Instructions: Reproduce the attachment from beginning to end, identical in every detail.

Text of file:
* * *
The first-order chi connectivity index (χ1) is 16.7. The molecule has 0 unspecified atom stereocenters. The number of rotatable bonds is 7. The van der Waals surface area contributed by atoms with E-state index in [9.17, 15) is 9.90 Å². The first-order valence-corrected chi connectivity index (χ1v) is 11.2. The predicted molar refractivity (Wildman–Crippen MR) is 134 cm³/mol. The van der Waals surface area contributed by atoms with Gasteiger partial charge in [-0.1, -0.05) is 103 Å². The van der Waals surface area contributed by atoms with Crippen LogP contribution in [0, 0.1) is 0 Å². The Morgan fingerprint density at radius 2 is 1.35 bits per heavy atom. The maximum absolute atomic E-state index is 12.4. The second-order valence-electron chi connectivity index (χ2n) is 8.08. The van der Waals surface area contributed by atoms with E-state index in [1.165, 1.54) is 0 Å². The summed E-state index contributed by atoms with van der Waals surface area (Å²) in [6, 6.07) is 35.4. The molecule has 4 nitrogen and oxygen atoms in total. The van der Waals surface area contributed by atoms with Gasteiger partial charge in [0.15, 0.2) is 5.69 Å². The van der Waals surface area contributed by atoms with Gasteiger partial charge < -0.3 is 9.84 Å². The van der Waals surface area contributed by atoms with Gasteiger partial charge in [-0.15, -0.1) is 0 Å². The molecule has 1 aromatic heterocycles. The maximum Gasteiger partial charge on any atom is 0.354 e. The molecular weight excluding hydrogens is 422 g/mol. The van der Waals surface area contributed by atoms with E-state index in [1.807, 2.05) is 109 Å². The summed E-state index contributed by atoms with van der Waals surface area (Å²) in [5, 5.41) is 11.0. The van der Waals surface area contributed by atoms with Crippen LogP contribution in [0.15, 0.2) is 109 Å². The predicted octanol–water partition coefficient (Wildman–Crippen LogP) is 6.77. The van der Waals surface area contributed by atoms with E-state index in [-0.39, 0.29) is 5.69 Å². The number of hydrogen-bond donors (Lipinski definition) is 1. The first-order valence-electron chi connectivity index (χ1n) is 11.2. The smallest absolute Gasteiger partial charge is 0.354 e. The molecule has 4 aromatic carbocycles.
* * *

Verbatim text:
The first-order chi connectivity index (χ1) is 16.7. The molecule has 0 unspecified atom stereocenters. The number of rotatable bonds is 7. The van der Waals surface area contributed by atoms with E-state index in [9.17, 15) is 9.90 Å². The first-order valence-corrected chi connectivity index (χ1v) is 11.2. The predicted molar refractivity (Wildman–Crippen MR) is 134 cm³/mol. The van der Waals surface area contributed by atoms with Gasteiger partial charge in [-0.1, -0.05) is 103 Å². The van der Waals surface area contributed by atoms with Crippen LogP contribution in [0, 0.1) is 0 Å². The Morgan fingerprint density at radius 2 is 1.35 bits per heavy atom. The maximum absolute atomic E-state index is 12.4. The second-order valence-electron chi connectivity index (χ2n) is 8.08. The van der Waals surface area contributed by atoms with E-state index in [1.165, 1.54) is 0 Å². The summed E-state index contributed by atoms with van der Waals surface area (Å²) in [6, 6.07) is 35.4. The molecule has 4 nitrogen and oxygen atoms in total. The van der Waals surface area contributed by atoms with Gasteiger partial charge in [0.15, 0.2) is 5.69 Å². The van der Waals surface area contributed by atoms with Gasteiger partial charge < -0.3 is 9.84 Å². The van der Waals surface area contributed by atoms with Gasteiger partial charge in [-0.15, -0.1) is 0 Å². The molecule has 1 aromatic heterocycles. The maximum Gasteiger partial charge on any atom is 0.354 e. The molecular weight excluding hydrogens is 422 g/mol. The van der Waals surface area contributed by atoms with E-state index in [1.807, 2.05) is 109 Å². The summed E-state index contributed by atoms with van der Waals surface area (Å²) in [5, 5.41) is 11.0. The van der Waals surface area contributed by atoms with Crippen LogP contribution in [0.15, 0.2) is 109 Å². The predicted octanol–water partition coefficient (Wildman–Crippen LogP) is 6.77. The van der Waals surface area contributed by atoms with E-state index in [-0.39, 0.29) is 5.69 Å². The number of hydrogen-bond donors (Lipinski definition) is 1. The first-order valence-electron chi connectivity index (χ1n) is 11.2. The smallest absolute Gasteiger partial charge is 0.354 e. The molecule has 4 aromatic carbocycles.